This year we decided to have a lean Christmas. Everyone is scrambling for extra cash so I told people to either make simple gifts or give coupon books with things like “I’ll do the dishes” or “I’ll cook every night this week” (my personal favorite one).
What I elected to do was make several rice neck warmers. I had gotten one at a spa recently and thought, gee, I can do that too. This article will describe my simple process, ideas for which were gleaned from several Google searches, but ended up being my own design to fit what I wanted.
The main items you need are a sewing machine, some fabric, and rice. In my case I bought packages of kitchen towels at Walmart. We get them every year to make crocheted kitchen towels and find them to be sturdy, soft and durable.
To start off, I cut off the double seamed ends of the towels. Then, I measured 11 inches for my width.
The standard size I found out on the web was 11 x 22 so my cut down towel was perfect.
I folded the towel inside out lengthwise.
Next, I stitched a seam down the open end, curving the edges at the bottom narrow end.
I left one end open.
I trimmed the corners of the narrow end so it would not bulge when I turned the towel inside out.
After I turned the towel inside out, I stitched a seam down not quite the middle of the towel.
By “not quite the middle” I mean one half was a little narrower than the other. It’s not exactly in thirds. I found that the towel, once filled with rice, seemed to lay better if the two sides were not exactly the same width. I made sure the the middle seam did not go all the way to the end of the towel so I would have an edge to turn over and stitch closed.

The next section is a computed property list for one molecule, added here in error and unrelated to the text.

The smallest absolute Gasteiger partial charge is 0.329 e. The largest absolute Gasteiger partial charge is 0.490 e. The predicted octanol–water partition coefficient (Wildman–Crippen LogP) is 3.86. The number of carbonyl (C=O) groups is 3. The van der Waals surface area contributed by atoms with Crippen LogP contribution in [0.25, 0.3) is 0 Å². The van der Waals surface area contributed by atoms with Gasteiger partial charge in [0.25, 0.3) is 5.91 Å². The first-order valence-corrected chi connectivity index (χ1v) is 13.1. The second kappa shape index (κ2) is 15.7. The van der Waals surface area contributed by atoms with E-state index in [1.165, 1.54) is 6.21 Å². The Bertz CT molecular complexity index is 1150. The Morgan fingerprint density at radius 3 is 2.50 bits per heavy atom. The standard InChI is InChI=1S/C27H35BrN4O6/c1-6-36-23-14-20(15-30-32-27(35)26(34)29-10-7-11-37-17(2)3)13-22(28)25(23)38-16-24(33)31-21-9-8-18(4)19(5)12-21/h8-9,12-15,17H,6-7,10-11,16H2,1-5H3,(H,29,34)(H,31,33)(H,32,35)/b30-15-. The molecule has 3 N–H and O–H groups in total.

Next came filling the sides with rice. I created a funnel out of the top of a quart size soda bottle.
Inserting the funnel end into one side of the towel, I poured in rice until it was almost full.
My trial towel worked better if it wasn’t jammed full of rice.
It needed to be flexible to move around my neck or shoulder. I found filling up the sides leaving about 2 to 3 inches open worked well.
After filling both sides, I turned in the open end and stitched it closed, backing up over the stitches to ensure I had a nice tight closure. On some of the neck warmers I added a ring of zigzag ribbon to act as a holder. The size of the holder was designed to fit over a door handle.
How long you put the warmer in the microwave depends on how hot you want the warmer to be. 2 seconds is slightly warm, 3 seconds is starting to get pretty hot. 4 seconds will guarantee a burn on my neck, so try it out starting at lower temperatures till you find the one you like. My husband found out that 4 seconds was too hot for him, but a friend of mine heats hers to 5 seconds. Again, it’s personal choice.
That’s it for now. Hope everyone has a happy 2013. Ciao y’all.